I've given this a lot of thought, and I think the first pizza I remember eating was Pizza Hut deep dish. My family would go to Pizza Hut during the summer, usually after spending the day at the local pool, baking in the sun. The pizza was salty, crunchy, and a little doughy. I loved it then but can't say it's anything like what I look for now in a good slice.
Now I want quality, balanced toppings, with the emphasis on a well-made crust. The dough for a pizza is its foundation. If the dough is not solid, the entire pizza will fail. So, if that's evolution, then I guess I've evolved.
What's your favorite topping or topping combination?
I'm a sucker for buffalo mozz, preserved meat, and a stinky vegetable. By stinky vegetable, I mean the cruciferous ones: brussels sprouts, cauliflower, shaved cabbage. These get beautifully caramelized under high heat, give off the right amount of moisture to make sauce unnecessary, and play well with the saltiness of the meat and creaminess of the cheese.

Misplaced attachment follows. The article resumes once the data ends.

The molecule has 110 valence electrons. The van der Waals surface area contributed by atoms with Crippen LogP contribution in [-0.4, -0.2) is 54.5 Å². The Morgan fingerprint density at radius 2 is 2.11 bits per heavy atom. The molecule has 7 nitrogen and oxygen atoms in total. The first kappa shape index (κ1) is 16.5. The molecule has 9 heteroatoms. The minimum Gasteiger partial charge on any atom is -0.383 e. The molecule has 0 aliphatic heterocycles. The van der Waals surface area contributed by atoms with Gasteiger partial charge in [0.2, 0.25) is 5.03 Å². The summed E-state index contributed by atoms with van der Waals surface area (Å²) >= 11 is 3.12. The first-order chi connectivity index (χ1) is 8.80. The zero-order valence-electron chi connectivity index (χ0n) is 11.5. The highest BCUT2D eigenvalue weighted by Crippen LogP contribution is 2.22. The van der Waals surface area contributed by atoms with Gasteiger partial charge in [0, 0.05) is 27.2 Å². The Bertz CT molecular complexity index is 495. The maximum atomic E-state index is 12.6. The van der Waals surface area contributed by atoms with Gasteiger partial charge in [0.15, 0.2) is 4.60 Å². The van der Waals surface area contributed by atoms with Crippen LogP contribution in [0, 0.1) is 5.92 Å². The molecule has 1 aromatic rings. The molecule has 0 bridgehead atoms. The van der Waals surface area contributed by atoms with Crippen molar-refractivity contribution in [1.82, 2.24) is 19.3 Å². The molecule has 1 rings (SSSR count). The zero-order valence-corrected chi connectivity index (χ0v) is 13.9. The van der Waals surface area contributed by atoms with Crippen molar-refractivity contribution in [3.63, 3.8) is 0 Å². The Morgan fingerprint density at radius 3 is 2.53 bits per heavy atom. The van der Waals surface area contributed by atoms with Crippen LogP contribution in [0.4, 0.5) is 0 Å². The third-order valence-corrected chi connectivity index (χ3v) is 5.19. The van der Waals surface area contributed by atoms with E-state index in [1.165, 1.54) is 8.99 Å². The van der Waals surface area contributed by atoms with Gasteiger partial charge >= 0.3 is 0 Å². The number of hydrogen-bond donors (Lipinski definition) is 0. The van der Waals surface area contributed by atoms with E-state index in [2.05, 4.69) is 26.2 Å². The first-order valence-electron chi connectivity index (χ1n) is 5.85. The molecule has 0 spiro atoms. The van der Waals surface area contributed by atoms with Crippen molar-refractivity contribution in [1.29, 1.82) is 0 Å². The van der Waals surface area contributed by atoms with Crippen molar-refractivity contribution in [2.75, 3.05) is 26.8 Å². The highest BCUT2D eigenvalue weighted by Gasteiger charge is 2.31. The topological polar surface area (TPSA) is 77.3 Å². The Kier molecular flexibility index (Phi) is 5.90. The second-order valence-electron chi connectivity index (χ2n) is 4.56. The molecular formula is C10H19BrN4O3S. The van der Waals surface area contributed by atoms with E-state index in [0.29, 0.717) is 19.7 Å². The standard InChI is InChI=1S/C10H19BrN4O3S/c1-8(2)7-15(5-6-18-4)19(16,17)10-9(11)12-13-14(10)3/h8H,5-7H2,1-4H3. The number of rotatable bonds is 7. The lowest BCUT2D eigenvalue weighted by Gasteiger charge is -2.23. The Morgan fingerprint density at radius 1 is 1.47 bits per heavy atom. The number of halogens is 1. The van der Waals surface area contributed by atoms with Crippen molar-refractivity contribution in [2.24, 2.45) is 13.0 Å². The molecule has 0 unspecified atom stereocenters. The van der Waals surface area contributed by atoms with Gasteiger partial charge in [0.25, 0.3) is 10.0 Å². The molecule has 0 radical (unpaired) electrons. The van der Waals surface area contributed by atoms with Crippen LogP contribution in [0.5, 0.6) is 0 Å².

24443 Gratiot Avenue Eastpointe, MI 48021 (map); 586-777-5391; cloverleafrestaurant.com Pizza Style: Detroit-style The Skinny: One of the oldest pizzerias in Detroit, started by the man who introduced the world to Detroit-style pizza, Cloverleaf will scratch a pizza-loving itch but ultimately falls short of other local competition. Price: Small (4 pieces) start at $6.65; Large (8 pieces) start at $12.05
I was faced with a bit of a pizzalemma on my recent trip to Detroit. I'd already been to Buddy's (reviewed here by Adam), Loui's (reviewed here by Maggie), and Niki's (reviewed here by me), which meant there was one Detroit-style pizza legend for me to visit: Cloverleaf Bar & Restaurant. Gus Guerra owned a bar called Buddy's Rendevous when he added pizza to the menu in 1946, purportedly relying on a recipe that came from his Sicilian mother-in-law's recipe. Just seven years later, Guerra sold Buddy's and set up shop across town with Cloverleaf. Today's Cloverleaf is still owned by the Guerra family and is going strong.